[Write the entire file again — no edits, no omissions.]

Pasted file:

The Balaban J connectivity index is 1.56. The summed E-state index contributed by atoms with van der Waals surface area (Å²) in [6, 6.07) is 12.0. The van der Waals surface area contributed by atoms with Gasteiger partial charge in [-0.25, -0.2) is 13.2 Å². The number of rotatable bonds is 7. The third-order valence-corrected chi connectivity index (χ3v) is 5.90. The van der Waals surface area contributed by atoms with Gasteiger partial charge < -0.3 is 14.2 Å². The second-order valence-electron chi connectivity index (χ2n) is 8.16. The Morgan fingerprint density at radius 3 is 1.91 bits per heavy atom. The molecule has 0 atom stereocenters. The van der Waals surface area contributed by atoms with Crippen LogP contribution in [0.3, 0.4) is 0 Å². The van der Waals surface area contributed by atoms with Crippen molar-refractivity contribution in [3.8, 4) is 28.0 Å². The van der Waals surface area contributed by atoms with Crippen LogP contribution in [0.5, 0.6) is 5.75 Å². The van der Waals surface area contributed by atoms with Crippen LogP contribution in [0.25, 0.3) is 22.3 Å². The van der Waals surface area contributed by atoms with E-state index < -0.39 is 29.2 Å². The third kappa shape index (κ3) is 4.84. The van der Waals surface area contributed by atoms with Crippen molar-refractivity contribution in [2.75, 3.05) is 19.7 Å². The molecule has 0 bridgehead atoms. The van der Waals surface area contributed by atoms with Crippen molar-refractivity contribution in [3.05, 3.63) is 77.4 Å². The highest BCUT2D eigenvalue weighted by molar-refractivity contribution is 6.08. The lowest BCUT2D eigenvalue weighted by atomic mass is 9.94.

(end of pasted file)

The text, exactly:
The Balaban J connectivity index is 1.56. The summed E-state index contributed by atoms with van der Waals surface area (Å²) in [6, 6.07) is 12.0. The van der Waals surface area contributed by atoms with Gasteiger partial charge in [-0.25, -0.2) is 13.2 Å². The number of rotatable bonds is 7. The third-order valence-corrected chi connectivity index (χ3v) is 5.90. The van der Waals surface area contributed by atoms with Gasteiger partial charge < -0.3 is 14.2 Å². The second-order valence-electron chi connectivity index (χ2n) is 8.16. The Morgan fingerprint density at radius 3 is 1.91 bits per heavy atom. The molecule has 0 atom stereocenters. The van der Waals surface area contributed by atoms with Crippen LogP contribution in [0.3, 0.4) is 0 Å². The van der Waals surface area contributed by atoms with Crippen molar-refractivity contribution in [3.8, 4) is 28.0 Å². The van der Waals surface area contributed by atoms with Crippen LogP contribution in [0.5, 0.6) is 5.75 Å². The van der Waals surface area contributed by atoms with Crippen LogP contribution in [0.25, 0.3) is 22.3 Å². The van der Waals surface area contributed by atoms with E-state index < -0.39 is 29.2 Å². The third kappa shape index (κ3) is 4.84. The van der Waals surface area contributed by atoms with Crippen molar-refractivity contribution in [2.75, 3.05) is 19.7 Å². The molecule has 0 bridgehead atoms. The van der Waals surface area contributed by atoms with Crippen molar-refractivity contribution in [3.05, 3.63) is 77.4 Å². The highest BCUT2D eigenvalue weighted by molar-refractivity contribution is 6.08. The lowest BCUT2D eigenvalue weighted by atomic mass is 9.94.